Other names for this plant are sweet woodruff, master of the woods, moth-herb, wood-rose, woodward, wood rova, and muge-de-bois. The fresh, woodsy odor of woodruff, strongest when the plant begins to die away after flowering, has given it many of its common names. For example, the old French name-muge-de-bois-means “wood musk.” German may wines are steeped in woodruff twigs and owe their fine aroma and taste to the chemical coumarin, in which the herb is rich. In medieval times, woodruff was hung in bunches with roses, box, and lavender on the feast days of St. Peter and St. Barnabas. The herb is supposed to repel insects, which is why it is sometimes called moth-herb. Herbalists believe the tea is a good remedy for kidney and bladder troubles (especially obstructions and stones, liver congestion, and gall-bladder difficulties. It is also recommended in cases of dropsy and insomnia.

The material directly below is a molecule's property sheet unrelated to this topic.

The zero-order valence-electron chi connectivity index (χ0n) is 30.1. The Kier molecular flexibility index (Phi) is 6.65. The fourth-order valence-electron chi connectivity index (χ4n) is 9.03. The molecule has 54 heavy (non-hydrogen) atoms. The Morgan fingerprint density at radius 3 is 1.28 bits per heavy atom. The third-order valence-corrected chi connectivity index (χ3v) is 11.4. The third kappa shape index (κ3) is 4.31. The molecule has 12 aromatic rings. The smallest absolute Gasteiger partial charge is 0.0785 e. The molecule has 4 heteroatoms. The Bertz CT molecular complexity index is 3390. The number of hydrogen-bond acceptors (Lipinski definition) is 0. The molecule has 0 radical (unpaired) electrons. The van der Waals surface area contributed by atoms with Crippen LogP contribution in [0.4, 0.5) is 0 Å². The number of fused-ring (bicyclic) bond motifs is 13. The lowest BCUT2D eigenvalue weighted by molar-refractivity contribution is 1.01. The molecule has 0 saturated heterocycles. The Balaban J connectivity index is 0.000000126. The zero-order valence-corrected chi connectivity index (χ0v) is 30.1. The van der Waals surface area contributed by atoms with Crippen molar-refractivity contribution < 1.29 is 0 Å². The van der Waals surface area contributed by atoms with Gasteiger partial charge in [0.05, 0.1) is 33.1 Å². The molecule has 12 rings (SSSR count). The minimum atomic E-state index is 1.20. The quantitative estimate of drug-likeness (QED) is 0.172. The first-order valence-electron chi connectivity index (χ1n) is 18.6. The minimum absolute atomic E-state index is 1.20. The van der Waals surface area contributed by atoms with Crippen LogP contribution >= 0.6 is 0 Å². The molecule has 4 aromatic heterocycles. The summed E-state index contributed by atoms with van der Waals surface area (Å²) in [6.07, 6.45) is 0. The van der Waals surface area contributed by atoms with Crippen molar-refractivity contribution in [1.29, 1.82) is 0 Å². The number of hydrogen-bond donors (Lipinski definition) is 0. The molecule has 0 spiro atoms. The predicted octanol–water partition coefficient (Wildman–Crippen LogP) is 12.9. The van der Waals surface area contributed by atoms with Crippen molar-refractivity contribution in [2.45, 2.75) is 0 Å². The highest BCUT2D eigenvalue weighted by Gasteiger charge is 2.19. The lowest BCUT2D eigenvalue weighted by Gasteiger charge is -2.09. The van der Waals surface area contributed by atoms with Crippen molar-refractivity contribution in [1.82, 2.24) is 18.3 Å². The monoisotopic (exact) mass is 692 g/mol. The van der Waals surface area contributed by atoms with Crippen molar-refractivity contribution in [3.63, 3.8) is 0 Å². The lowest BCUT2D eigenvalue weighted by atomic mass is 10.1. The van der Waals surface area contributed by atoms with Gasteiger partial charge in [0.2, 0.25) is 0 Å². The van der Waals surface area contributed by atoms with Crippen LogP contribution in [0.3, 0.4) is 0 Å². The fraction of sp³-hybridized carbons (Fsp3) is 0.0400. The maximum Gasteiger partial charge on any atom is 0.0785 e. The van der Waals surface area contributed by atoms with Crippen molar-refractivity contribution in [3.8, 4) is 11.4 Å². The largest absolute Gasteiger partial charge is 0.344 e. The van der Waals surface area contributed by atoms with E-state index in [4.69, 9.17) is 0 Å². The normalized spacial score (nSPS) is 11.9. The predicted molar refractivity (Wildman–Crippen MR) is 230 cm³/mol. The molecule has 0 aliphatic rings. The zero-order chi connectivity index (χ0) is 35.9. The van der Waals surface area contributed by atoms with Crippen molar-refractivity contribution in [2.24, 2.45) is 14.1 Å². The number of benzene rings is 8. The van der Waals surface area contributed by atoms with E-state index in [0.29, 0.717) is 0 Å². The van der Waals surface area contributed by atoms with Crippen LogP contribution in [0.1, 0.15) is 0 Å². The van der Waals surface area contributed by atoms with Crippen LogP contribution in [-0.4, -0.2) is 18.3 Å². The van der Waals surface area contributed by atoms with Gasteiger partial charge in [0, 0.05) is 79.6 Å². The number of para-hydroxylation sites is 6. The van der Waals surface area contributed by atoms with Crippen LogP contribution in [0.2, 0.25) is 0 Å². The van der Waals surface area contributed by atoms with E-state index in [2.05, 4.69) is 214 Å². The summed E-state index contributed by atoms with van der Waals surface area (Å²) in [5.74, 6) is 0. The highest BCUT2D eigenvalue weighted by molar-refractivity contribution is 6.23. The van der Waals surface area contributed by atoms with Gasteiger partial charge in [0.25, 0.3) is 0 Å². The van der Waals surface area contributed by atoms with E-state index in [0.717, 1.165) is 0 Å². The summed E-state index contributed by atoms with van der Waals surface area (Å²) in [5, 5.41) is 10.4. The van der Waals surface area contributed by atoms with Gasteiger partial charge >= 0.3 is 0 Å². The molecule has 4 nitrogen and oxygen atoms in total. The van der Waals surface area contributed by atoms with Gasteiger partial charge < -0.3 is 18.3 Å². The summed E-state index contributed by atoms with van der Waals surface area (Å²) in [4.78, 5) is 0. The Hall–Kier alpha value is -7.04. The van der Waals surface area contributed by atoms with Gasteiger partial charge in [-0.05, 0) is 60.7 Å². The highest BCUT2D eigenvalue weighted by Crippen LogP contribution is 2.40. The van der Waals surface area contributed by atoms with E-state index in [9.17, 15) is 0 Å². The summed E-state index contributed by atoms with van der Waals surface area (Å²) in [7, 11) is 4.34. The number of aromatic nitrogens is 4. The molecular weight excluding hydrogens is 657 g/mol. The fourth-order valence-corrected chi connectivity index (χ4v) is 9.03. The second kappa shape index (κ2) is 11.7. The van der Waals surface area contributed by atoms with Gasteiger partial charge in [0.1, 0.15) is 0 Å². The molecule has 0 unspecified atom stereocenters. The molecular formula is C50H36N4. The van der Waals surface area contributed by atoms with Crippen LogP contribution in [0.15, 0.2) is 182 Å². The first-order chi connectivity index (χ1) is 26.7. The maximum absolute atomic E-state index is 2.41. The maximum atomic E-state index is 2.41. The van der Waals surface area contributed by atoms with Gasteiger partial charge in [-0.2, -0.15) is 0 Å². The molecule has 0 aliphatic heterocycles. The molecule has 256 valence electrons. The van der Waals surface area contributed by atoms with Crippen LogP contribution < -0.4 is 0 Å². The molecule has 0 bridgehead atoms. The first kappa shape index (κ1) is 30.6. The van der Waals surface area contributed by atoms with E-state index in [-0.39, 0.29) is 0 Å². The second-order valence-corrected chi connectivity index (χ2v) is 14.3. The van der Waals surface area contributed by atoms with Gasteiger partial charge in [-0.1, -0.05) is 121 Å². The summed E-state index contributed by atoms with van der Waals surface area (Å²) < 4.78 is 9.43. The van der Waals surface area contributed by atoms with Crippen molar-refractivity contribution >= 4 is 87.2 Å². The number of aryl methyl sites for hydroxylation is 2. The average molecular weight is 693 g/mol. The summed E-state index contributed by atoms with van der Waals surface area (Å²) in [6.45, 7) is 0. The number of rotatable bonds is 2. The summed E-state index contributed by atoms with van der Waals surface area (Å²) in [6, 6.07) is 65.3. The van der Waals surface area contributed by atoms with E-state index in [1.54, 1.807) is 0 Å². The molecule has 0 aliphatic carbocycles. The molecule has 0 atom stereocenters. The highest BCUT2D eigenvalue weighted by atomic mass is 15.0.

Part used for tea: dried leaves.
Taste: resembles Darjeeling tea. Mild, sweet, with a woodsy taste. Good in combination with strawberry.
By infusion: 1 teaspoon dried leaves in 1 covered cup of boiling water. Steep for 15 minutes. Strain and sweeten to taste with honey.